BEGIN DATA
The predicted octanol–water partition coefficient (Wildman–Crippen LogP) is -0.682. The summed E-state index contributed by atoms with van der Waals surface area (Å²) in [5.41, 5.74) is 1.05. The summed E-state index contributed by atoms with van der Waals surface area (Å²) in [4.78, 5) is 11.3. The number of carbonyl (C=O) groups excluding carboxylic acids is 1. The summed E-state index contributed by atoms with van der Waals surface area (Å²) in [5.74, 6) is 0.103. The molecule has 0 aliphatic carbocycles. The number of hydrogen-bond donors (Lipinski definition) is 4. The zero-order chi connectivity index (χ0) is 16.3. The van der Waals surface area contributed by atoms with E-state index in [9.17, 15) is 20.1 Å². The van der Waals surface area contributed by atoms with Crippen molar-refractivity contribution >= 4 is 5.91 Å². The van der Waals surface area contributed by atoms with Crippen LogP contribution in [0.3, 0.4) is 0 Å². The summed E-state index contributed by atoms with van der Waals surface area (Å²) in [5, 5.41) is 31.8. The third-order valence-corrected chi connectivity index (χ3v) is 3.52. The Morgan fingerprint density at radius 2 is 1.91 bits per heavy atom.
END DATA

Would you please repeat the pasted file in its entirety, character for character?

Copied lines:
The predicted octanol–water partition coefficient (Wildman–Crippen LogP) is -0.682. The summed E-state index contributed by atoms with van der Waals surface area (Å²) in [5.41, 5.74) is 1.05. The summed E-state index contributed by atoms with van der Waals surface area (Å²) in [4.78, 5) is 11.3. The number of carbonyl (C=O) groups excluding carboxylic acids is 1. The summed E-state index contributed by atoms with van der Waals surface area (Å²) in [5.74, 6) is 0.103. The molecule has 0 aliphatic carbocycles. The number of hydrogen-bond donors (Lipinski definition) is 4. The zero-order chi connectivity index (χ0) is 16.3. The van der Waals surface area contributed by atoms with E-state index in [9.17, 15) is 20.1 Å². The van der Waals surface area contributed by atoms with Crippen molar-refractivity contribution >= 4 is 5.91 Å². The van der Waals surface area contributed by atoms with Crippen LogP contribution in [0.3, 0.4) is 0 Å². The summed E-state index contributed by atoms with van der Waals surface area (Å²) in [5, 5.41) is 31.8. The third-order valence-corrected chi connectivity index (χ3v) is 3.52. The Morgan fingerprint density at radius 2 is 1.91 bits per heavy atom.